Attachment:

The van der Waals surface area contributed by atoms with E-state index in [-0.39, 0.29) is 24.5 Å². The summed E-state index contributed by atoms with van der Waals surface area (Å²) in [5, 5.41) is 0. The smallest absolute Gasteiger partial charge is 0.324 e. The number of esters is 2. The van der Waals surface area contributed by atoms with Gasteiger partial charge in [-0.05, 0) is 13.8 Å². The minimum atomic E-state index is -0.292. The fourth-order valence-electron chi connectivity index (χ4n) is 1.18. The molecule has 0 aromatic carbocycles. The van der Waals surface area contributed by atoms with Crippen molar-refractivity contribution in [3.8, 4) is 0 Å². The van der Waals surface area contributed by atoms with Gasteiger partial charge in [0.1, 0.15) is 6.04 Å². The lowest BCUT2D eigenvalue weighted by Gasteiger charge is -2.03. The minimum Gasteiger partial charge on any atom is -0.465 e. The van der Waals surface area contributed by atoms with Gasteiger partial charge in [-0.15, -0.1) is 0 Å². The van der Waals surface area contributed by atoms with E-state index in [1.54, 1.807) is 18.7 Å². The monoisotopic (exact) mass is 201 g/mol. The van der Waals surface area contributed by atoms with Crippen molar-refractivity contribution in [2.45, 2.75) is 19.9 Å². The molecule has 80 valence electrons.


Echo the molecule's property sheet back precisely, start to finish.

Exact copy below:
The van der Waals surface area contributed by atoms with E-state index in [-0.39, 0.29) is 24.5 Å². The summed E-state index contributed by atoms with van der Waals surface area (Å²) in [5, 5.41) is 0. The smallest absolute Gasteiger partial charge is 0.324 e. The number of esters is 2. The van der Waals surface area contributed by atoms with Gasteiger partial charge in [-0.05, 0) is 13.8 Å². The minimum atomic E-state index is -0.292. The fourth-order valence-electron chi connectivity index (χ4n) is 1.18. The molecule has 0 aromatic carbocycles. The van der Waals surface area contributed by atoms with Crippen molar-refractivity contribution in [3.8, 4) is 0 Å². The van der Waals surface area contributed by atoms with Gasteiger partial charge in [0.1, 0.15) is 6.04 Å². The lowest BCUT2D eigenvalue weighted by Gasteiger charge is -2.03. The minimum Gasteiger partial charge on any atom is -0.465 e. The van der Waals surface area contributed by atoms with Gasteiger partial charge in [-0.15, -0.1) is 0 Å². The van der Waals surface area contributed by atoms with E-state index in [1.54, 1.807) is 18.7 Å². The monoisotopic (exact) mass is 201 g/mol. The van der Waals surface area contributed by atoms with Crippen molar-refractivity contribution in [2.45, 2.75) is 19.9 Å². The molecule has 80 valence electrons.